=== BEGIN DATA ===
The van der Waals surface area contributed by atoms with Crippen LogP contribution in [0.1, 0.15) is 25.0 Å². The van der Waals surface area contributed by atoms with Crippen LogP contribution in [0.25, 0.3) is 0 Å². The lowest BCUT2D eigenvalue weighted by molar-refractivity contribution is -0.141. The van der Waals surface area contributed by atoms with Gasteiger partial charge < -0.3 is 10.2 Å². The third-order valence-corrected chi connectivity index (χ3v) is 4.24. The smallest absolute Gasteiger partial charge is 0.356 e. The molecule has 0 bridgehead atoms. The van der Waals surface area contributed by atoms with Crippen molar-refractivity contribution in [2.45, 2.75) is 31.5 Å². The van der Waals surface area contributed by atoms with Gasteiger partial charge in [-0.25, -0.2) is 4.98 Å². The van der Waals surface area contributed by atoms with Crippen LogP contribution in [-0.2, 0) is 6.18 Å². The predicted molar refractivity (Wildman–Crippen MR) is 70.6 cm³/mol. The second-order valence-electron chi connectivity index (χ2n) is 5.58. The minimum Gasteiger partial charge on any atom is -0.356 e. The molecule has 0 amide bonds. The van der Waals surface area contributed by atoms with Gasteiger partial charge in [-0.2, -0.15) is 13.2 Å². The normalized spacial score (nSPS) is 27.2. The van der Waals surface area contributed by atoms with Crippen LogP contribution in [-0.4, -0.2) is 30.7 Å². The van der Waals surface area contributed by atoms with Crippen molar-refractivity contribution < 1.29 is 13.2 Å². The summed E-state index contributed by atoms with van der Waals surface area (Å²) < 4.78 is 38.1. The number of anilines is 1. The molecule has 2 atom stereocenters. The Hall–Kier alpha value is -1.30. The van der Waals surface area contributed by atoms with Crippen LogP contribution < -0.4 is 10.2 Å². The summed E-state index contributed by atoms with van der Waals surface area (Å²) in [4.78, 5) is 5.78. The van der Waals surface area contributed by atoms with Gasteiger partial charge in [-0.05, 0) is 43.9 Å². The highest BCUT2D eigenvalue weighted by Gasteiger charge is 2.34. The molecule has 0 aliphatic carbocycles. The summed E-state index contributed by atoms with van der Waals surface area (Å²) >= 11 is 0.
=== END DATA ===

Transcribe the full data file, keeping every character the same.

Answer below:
The van der Waals surface area contributed by atoms with Crippen LogP contribution in [0.1, 0.15) is 25.0 Å². The van der Waals surface area contributed by atoms with Crippen LogP contribution in [0.25, 0.3) is 0 Å². The lowest BCUT2D eigenvalue weighted by molar-refractivity contribution is -0.141. The van der Waals surface area contributed by atoms with Gasteiger partial charge < -0.3 is 10.2 Å². The third-order valence-corrected chi connectivity index (χ3v) is 4.24. The smallest absolute Gasteiger partial charge is 0.356 e. The molecule has 0 bridgehead atoms. The van der Waals surface area contributed by atoms with Crippen molar-refractivity contribution in [2.45, 2.75) is 31.5 Å². The van der Waals surface area contributed by atoms with Gasteiger partial charge in [-0.25, -0.2) is 4.98 Å². The van der Waals surface area contributed by atoms with Crippen LogP contribution in [-0.2, 0) is 6.18 Å². The predicted molar refractivity (Wildman–Crippen MR) is 70.6 cm³/mol. The second-order valence-electron chi connectivity index (χ2n) is 5.58. The minimum Gasteiger partial charge on any atom is -0.356 e. The molecule has 0 amide bonds. The van der Waals surface area contributed by atoms with Gasteiger partial charge in [-0.2, -0.15) is 13.2 Å². The normalized spacial score (nSPS) is 27.2. The van der Waals surface area contributed by atoms with Crippen LogP contribution in [-0.4, -0.2) is 30.7 Å². The van der Waals surface area contributed by atoms with Crippen molar-refractivity contribution < 1.29 is 13.2 Å². The summed E-state index contributed by atoms with van der Waals surface area (Å²) < 4.78 is 38.1. The number of anilines is 1. The molecule has 2 atom stereocenters. The Hall–Kier alpha value is -1.30. The van der Waals surface area contributed by atoms with Crippen LogP contribution < -0.4 is 10.2 Å². The summed E-state index contributed by atoms with van der Waals surface area (Å²) in [4.78, 5) is 5.78. The van der Waals surface area contributed by atoms with Gasteiger partial charge in [-0.05, 0) is 43.9 Å². The highest BCUT2D eigenvalue weighted by Gasteiger charge is 2.34. The molecule has 0 aliphatic carbocycles. The summed E-state index contributed by atoms with van der Waals surface area (Å²) >= 11 is 0.